'Buzz' tags used most often over past 52 weeks (RFU)

This page provides an overview of 617 keyword tags in Ariadne, ordered by recent frequent usage.

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Term Description Charts

diigo

Diigo is a social bookmarking website which allows signed-up users to bookmark and tag web-pages. Additionally, it allows users to highlight any part of a webpage and attach sticky notes to specific highlights or to a whole page. These annotations can be kept private, shared with a group within Diigo or a special link forwarded to someone else. The name "Diigo" is an acronym from "Digest of Internet Information, Groups and Other stuff". (Excerpt from <a href="http://en.wikipedia.org/wiki/Diigo">Wikipedia article: Diigo</a>)

dirac

Dirac is an open and royalty-free video compression format, specification and system developed by BBC Research at the BBC. Schrödinger and dirac-research (formerly just called 'Dirac') are open and royalty-free software implementations (video codecs) of Dirac. Dirac format aims to provide high-quality video compression for Ultra HDTV and beyond, and as such competes with existing formats such as H.264 and VC-1. (Excerpt from <a href="http://en.wikipedia.org/wiki/Dirac_(codec)">Wikipedia article: Dirac</a>)

disruptive innovation

A disruptive innovation is an innovation that disrupts an existing market. The term is used in business and technology literature to describe innovations that improve a product or service in ways that the market does not expect, typically by lowering price or designing for a different set of consumers. (Excerpt from <a href="http://en.wikipedia.org/wiki/Disruptive_innovation">Wikipedia article: Disruptive innovation</a>)

dissemination

To disseminate, in terms of the field of communication, means to broadcast a message to the public without direct feedback from the audience. Dissemination takes on the theory of the traditional view of communication, which involves a sender and receiver. The traditional communication view point is broken down into a sender sending information, and receiver collecting the information processing it and sending information back, like a telephone line. (Excerpt from <a href="http://en.wikipedia.org/wiki/Dissemination">Wikipedia article: Dissemination</a>)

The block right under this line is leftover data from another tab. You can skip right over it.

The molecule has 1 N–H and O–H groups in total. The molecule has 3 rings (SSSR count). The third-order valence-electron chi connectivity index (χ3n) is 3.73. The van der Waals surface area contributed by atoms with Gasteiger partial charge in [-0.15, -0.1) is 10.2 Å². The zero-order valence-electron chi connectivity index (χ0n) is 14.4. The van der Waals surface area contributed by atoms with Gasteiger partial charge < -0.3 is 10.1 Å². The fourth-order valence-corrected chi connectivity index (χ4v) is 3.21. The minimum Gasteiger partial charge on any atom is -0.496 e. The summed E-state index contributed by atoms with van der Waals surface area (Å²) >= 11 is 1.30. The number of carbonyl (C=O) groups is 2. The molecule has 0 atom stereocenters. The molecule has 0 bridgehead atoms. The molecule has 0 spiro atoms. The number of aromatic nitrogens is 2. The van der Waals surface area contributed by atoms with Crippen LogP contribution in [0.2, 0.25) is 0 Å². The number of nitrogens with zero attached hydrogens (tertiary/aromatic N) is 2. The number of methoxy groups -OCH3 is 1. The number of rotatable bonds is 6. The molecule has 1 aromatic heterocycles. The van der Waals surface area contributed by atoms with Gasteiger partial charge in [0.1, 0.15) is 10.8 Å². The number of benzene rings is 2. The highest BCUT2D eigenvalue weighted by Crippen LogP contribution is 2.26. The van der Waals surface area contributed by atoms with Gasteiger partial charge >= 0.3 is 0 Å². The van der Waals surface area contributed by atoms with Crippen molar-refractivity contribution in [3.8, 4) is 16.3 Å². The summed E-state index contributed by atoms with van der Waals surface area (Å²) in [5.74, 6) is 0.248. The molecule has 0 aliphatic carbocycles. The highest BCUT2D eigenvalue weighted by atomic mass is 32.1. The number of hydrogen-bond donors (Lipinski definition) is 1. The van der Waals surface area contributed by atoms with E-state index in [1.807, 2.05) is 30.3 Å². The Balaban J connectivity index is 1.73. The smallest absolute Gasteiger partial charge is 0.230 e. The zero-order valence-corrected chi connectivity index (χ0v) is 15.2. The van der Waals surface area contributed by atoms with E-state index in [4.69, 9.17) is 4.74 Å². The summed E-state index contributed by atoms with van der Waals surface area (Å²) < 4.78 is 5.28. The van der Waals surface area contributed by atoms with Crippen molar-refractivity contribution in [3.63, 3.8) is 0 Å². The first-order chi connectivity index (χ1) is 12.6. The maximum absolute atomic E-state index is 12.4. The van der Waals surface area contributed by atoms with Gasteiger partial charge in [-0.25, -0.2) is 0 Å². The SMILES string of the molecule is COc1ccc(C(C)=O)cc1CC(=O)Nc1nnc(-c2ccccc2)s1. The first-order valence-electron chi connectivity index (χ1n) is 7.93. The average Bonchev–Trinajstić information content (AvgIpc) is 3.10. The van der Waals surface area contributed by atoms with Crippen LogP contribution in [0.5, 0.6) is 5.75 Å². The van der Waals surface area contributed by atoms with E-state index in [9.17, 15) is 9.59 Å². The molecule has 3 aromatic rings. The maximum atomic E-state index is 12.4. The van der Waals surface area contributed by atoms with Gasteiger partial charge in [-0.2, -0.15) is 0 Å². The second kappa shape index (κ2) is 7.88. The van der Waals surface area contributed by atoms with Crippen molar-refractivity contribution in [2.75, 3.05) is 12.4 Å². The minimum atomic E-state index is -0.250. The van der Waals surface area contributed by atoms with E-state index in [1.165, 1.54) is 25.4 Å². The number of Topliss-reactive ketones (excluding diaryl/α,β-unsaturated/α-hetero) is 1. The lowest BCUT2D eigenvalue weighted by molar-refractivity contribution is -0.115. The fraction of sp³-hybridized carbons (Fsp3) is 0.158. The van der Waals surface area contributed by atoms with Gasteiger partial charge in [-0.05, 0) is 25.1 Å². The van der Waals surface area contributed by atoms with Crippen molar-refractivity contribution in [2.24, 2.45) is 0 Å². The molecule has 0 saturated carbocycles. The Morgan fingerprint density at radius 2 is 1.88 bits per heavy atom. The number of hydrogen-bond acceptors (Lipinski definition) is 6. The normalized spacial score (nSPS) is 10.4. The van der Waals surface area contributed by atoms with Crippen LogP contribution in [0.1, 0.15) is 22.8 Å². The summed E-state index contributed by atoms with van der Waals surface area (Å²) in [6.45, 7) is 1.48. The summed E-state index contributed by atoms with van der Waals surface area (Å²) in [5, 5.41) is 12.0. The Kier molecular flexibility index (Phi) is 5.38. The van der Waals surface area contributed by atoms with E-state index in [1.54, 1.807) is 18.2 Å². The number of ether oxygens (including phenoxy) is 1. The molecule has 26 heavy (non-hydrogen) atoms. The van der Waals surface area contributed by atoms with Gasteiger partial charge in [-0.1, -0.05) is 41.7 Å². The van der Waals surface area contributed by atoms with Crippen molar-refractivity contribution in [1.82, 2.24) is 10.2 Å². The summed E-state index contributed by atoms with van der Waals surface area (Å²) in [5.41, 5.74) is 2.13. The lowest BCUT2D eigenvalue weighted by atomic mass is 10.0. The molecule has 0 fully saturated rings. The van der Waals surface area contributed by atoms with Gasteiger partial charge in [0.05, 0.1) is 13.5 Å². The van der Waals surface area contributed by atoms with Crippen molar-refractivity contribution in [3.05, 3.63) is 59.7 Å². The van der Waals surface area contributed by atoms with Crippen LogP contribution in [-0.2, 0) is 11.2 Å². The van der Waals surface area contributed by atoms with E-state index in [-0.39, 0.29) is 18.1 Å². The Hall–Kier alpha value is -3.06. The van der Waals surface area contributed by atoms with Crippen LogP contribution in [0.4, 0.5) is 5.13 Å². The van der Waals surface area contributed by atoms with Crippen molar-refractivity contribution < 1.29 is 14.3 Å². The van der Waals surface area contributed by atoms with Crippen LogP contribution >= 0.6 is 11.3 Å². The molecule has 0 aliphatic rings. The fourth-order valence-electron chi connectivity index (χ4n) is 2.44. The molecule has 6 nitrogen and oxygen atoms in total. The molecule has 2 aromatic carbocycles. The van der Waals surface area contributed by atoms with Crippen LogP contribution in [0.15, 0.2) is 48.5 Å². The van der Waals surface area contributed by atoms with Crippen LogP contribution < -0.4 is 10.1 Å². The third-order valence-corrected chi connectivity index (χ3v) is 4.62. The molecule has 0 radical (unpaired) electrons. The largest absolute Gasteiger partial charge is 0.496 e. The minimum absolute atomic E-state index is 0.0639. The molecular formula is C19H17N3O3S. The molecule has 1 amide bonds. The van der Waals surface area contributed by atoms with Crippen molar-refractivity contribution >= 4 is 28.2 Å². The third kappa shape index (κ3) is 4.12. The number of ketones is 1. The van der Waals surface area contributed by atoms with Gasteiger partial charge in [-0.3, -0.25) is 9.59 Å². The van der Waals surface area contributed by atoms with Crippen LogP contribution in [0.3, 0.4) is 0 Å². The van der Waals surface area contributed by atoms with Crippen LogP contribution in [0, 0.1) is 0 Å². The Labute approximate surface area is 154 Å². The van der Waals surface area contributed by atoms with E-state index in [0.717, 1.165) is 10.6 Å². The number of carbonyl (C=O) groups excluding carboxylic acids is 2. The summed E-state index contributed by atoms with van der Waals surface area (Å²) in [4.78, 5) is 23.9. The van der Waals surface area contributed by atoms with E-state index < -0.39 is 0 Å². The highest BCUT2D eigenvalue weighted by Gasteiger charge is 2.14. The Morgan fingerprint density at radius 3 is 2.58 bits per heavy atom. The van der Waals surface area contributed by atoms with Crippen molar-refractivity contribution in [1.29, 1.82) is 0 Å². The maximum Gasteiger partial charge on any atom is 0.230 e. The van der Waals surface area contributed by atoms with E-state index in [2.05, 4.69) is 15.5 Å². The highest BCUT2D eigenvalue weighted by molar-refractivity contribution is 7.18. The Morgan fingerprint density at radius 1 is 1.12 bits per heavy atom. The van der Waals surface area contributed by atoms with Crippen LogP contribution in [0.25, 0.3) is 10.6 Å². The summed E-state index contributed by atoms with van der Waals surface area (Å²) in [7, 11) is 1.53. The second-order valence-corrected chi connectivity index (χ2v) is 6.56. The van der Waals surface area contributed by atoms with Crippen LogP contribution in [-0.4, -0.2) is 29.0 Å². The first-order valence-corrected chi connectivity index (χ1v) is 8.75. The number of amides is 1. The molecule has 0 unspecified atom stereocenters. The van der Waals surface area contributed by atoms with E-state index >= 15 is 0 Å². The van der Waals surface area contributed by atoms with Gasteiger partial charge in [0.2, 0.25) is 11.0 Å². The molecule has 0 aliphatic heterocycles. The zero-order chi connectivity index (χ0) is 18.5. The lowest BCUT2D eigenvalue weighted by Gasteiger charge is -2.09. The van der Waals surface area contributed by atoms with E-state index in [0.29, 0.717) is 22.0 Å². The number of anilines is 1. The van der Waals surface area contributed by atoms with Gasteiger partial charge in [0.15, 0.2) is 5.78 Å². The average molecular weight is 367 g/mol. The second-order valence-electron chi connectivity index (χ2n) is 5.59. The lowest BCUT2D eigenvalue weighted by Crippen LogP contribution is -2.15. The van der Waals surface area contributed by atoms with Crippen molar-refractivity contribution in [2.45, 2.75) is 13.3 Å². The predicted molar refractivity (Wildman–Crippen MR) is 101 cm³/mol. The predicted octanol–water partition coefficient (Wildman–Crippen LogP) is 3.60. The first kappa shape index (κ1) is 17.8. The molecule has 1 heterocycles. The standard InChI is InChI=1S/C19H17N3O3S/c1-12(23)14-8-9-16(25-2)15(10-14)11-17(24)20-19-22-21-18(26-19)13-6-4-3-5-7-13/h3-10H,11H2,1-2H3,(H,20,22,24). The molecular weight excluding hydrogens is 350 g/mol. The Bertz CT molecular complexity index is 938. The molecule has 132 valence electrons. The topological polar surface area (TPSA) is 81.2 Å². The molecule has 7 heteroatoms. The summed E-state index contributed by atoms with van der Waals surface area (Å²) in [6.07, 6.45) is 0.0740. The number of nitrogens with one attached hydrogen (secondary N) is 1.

dns

The Domain Name System (DNS) is a hierarchical naming system built on a distributed database for computers, services, or any resource connected to the Internet or a private network. Most importantly, it translates domain names meaningful to humans into the numerical identifiers associated with networking equipment for the purpose of locating and addressing these devices worldwide. An often-used analogy to explain the Domain Name System is that it serves as the phone book for the Internet by translating human-friendly computer hostnames into IP addresses. For example, the domain name www.example.com translates to the addresses 192.0.32.10 (IPv4) and 2620:0:2d0:200::10 (IPv6). (Excerpt from <a href="http://en.wikipedia.org/wiki/Domain_Name_System">Wikipedia article: DNS</a>)

doc

In computing, DOC or doc (an abbreviation of 'document') is a file extension for word processing documents; most commonly for Microsoft Word. Historically, the extension was used for documentation in plain-text format, particularly of programs or computer hardware, on a wide range of operating systems. During the 1980s, WordPerfect used DOC as the extension of their proprietary format. Later, in the 1990s, Microsoft chose to use the DOC extension for their proprietary Microsoft Word word processing formats. The original uses for the extension have largely disappeared from the PC world. (Excerpt from <a href="http://en.wikipedia.org/wiki/DOC_(computing)">Wikipedia article: DOC</a>)